Why don’t girls (in general) like sci-fi as much as boys? I love Star Wars, Firefly, Battlestar Galactica, Dune, and more, so I can’t speak for most girls, but I was grumbling to myself the other day about how none of my girlfriends like sci-fi.
Yup. You got that. NONE. None of them even have a shred of understanding about my love/obsession and most have not even seen all six Star Wars movies. I have one friend who is borderline understanding because she has a twin brother who is really into sci-fi.
So, with my girlfriends, I never talk about anything related to sci-fi. I have great group of diverse friends and all of us have different interests but occasionally, I would like to have one girlfriend who wants to go to cons with me and encourages/challenges me in my love of sci-fi.
I think one of the main reasons that girls do not like sci-fi, whether they realize this or whether it’s subconscious, is that sci-fi has always been geared towards men. It’s hard to empathize with the characters in a sci-fi movie when there are not many female characters actually playing a key part. As a young girl, being brought up to like flowers, pastel colors, and butterflies, it’s hard to see yourself getting dirty and shooting guns. I am generalizing on all this of course – we all know that – and there are always exceptions, myself being one of them since I love the thought of running around in unknown landscapes and fighting aliens.
So if you are raised on The Little Mermaid or Barbies (which my mother would not let me own and even returned ones that I got as a birthday present to my dismay and anger…story for another time), and there are few females to relate to in a science fiction movie/TV show, how can you see yourself in that setting? This is a much more complicated subject than my brief analysis and I’m only speaking from my own point of view. Simply put, I loved movies and books where I could see myself as the main character. Don’t get me wrong – gender did matter to me, I always wanted to be a boy when I was growing up and thought they had it so awesome and had it so easy (sometimes I still think that), but that didn’t mean that I didn’t want to be the main character just because he was a boy. I could easily translate that into my head as a girl playing that role instead.
But if gender was a big hindrance for some girls growing up, then perhaps they could not imagine themselves in a sci-fi setting because there were no main roles for girls. So instead, their parents plop them in front of movies with a female character because they think, “Oh, another girl, so my daughter can relate to her,” and those movies are usually Disney princess movies, Lizzie McGuire/Hannah Montana, My Little Pony, etc. If that’s what young girls are supposed to relate to, well it’s no wonder they shy away from science fiction.
If directors and story writers took the time to carve out strong, relevant female lead characters in a science fiction narrative, perhaps more girls would be interested in the genre. There has been a lot of movement in this area with TV shows/movies by Joss Whedon, Disney’s “Brave”, and the “Hunger Games”. I think the public is recognizing the need to show females in a relatable format on the big screen and in novels, but it will be slow and a long time coming. And even if something progressive should happen for young girls, like Brave, will there be an attempt to mold her into something our male dominated society is more interested in seeing? Think of a curvy figure with long flowing hair and see this article. Thankfully, Disney quickly turned around their decision on that but it still raised a lot of eyebrows and voices against it. Even Joss Whedon was pulled into the madness of marketing a sexier female on his Avenger movie poster…as if Scarlett Johansson is not sexy enough.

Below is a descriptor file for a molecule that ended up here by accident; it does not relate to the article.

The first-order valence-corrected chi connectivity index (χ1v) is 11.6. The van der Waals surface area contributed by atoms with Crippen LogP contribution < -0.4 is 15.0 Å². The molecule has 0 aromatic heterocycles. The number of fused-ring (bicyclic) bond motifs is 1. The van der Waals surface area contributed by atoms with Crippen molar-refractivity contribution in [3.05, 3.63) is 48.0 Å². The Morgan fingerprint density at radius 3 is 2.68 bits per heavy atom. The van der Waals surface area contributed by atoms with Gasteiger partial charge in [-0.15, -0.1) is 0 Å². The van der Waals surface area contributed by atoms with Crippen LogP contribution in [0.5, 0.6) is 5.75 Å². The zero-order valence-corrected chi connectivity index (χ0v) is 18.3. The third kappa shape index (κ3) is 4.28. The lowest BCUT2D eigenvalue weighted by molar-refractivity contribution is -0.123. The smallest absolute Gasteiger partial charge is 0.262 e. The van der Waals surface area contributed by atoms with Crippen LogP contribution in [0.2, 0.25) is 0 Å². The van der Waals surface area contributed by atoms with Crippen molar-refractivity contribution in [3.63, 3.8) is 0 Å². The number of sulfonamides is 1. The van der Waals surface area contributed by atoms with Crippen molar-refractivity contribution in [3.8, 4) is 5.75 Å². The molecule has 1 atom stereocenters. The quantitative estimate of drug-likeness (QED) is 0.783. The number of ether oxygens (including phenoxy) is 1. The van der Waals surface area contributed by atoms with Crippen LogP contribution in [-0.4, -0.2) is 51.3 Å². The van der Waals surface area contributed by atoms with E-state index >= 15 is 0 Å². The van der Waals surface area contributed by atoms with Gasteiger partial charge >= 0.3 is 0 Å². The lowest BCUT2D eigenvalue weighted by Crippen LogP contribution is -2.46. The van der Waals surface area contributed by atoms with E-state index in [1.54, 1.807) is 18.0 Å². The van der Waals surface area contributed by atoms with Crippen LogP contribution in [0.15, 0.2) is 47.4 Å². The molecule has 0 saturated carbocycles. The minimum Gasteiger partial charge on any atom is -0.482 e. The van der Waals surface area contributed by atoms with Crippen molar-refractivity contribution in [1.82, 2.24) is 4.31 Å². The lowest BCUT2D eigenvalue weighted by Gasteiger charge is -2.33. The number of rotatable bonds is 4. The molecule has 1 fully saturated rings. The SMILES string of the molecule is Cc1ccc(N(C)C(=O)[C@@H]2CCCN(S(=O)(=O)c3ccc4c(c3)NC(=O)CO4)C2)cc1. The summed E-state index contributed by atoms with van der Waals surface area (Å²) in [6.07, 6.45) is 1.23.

Am I making sense? This is just a small, minor theory and there are some excellent, more in depth blog posts out on the internet with a better analysis about why sci-fi has not always been female friendly. (Here are a couple good examples: Lois Lane and the Case for the Female Superhero Movie and Girl Power?)
Based on these musings, I decided to ask around between friends and colleagues to see if I could get any answer on what girls don’t like about the sci-fi genre. I only asked girls because…well, we’re girls. I tried to ask a good range of sci-fi fans and non-sci-fi fans, but it was heavily weighted on the non sci fi fan side since my female sci-fi fans are few and far between.
The questions I asked were, “Why do you think girls are not as interested in science fiction as men?” and “Why are you specifically not interested/interested?”
I’m not expecting anything ground breaking here, just something to satisfy my own curiosity because I’ve actually never asked my friends these questions. It would be interesting to post them and see what the answers are and if my small theory is at all correct.